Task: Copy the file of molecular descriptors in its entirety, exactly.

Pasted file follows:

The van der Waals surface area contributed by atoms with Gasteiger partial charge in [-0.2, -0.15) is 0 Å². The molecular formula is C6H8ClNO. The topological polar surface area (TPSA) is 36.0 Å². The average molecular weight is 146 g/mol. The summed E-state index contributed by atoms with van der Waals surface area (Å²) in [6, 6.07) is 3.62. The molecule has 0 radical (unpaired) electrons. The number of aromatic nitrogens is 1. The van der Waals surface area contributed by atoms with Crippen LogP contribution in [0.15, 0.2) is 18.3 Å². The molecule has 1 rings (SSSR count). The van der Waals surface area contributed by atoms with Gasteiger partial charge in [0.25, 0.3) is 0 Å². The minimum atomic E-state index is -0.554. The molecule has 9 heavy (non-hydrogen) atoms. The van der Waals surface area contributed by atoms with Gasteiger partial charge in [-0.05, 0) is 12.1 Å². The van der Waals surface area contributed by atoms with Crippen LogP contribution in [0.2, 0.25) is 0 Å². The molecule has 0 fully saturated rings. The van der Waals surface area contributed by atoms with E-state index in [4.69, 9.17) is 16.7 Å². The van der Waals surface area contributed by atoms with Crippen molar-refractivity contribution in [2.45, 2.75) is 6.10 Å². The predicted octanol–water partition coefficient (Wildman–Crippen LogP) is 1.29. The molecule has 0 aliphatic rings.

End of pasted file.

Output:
The van der Waals surface area contributed by atoms with Gasteiger partial charge in [-0.2, -0.15) is 0 Å². The molecular formula is C6H8ClNO. The topological polar surface area (TPSA) is 36.0 Å². The average molecular weight is 146 g/mol. The summed E-state index contributed by atoms with van der Waals surface area (Å²) in [6, 6.07) is 3.62. The molecule has 0 radical (unpaired) electrons. The number of aromatic nitrogens is 1. The van der Waals surface area contributed by atoms with Crippen LogP contribution in [0.15, 0.2) is 18.3 Å². The molecule has 1 rings (SSSR count). The van der Waals surface area contributed by atoms with Gasteiger partial charge in [0.25, 0.3) is 0 Å². The minimum atomic E-state index is -0.554. The molecule has 9 heavy (non-hydrogen) atoms. The van der Waals surface area contributed by atoms with Gasteiger partial charge in [-0.05, 0) is 12.1 Å². The van der Waals surface area contributed by atoms with Crippen LogP contribution in [0.2, 0.25) is 0 Å². The molecule has 0 fully saturated rings. The van der Waals surface area contributed by atoms with E-state index in [4.69, 9.17) is 16.7 Å². The van der Waals surface area contributed by atoms with Crippen molar-refractivity contribution in [2.45, 2.75) is 6.10 Å². The predicted octanol–water partition coefficient (Wildman–Crippen LogP) is 1.29. The molecule has 0 aliphatic rings.